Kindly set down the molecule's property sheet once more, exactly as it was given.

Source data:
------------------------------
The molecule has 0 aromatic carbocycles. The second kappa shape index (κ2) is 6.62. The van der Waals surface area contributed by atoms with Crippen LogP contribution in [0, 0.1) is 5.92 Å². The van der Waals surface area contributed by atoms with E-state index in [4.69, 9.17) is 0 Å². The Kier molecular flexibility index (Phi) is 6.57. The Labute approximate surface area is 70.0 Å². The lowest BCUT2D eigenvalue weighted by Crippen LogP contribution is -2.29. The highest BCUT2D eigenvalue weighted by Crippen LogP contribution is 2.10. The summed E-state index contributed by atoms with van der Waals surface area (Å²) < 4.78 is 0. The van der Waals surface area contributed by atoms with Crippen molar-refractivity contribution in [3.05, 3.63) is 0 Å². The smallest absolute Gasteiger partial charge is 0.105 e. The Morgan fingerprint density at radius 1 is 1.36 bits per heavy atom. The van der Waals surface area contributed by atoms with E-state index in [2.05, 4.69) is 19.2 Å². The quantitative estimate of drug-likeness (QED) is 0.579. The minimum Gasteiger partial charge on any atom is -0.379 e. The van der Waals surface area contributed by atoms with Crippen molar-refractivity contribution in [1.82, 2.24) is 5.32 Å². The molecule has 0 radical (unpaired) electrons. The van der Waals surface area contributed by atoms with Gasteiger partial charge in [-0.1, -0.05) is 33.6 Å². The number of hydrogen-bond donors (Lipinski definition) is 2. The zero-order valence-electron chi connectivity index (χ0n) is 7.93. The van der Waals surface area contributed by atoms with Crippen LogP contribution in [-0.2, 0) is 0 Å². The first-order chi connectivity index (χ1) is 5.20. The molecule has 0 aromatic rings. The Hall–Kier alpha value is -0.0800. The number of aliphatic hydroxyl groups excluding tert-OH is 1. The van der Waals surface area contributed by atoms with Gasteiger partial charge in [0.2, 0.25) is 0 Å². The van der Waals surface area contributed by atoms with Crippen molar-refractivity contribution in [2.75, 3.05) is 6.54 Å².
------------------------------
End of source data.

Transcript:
The molecule has 0 aromatic carbocycles. The second kappa shape index (κ2) is 6.62. The van der Waals surface area contributed by atoms with Crippen LogP contribution in [0, 0.1) is 5.92 Å². The van der Waals surface area contributed by atoms with E-state index in [4.69, 9.17) is 0 Å². The Kier molecular flexibility index (Phi) is 6.57. The Labute approximate surface area is 70.0 Å². The lowest BCUT2D eigenvalue weighted by Crippen LogP contribution is -2.29. The highest BCUT2D eigenvalue weighted by Crippen LogP contribution is 2.10. The summed E-state index contributed by atoms with van der Waals surface area (Å²) < 4.78 is 0. The van der Waals surface area contributed by atoms with Crippen molar-refractivity contribution in [3.05, 3.63) is 0 Å². The smallest absolute Gasteiger partial charge is 0.105 e. The Morgan fingerprint density at radius 1 is 1.36 bits per heavy atom. The van der Waals surface area contributed by atoms with E-state index in [2.05, 4.69) is 19.2 Å². The quantitative estimate of drug-likeness (QED) is 0.579. The minimum Gasteiger partial charge on any atom is -0.379 e. The van der Waals surface area contributed by atoms with Crippen molar-refractivity contribution in [1.82, 2.24) is 5.32 Å². The molecule has 0 radical (unpaired) electrons. The van der Waals surface area contributed by atoms with Gasteiger partial charge in [-0.1, -0.05) is 33.6 Å². The number of hydrogen-bond donors (Lipinski definition) is 2. The zero-order valence-electron chi connectivity index (χ0n) is 7.93. The van der Waals surface area contributed by atoms with Crippen LogP contribution in [-0.2, 0) is 0 Å². The first-order chi connectivity index (χ1) is 5.20. The molecule has 0 aromatic rings. The Hall–Kier alpha value is -0.0800. The number of aliphatic hydroxyl groups excluding tert-OH is 1. The van der Waals surface area contributed by atoms with Gasteiger partial charge in [0.2, 0.25) is 0 Å². The van der Waals surface area contributed by atoms with Crippen molar-refractivity contribution in [2.75, 3.05) is 6.54 Å².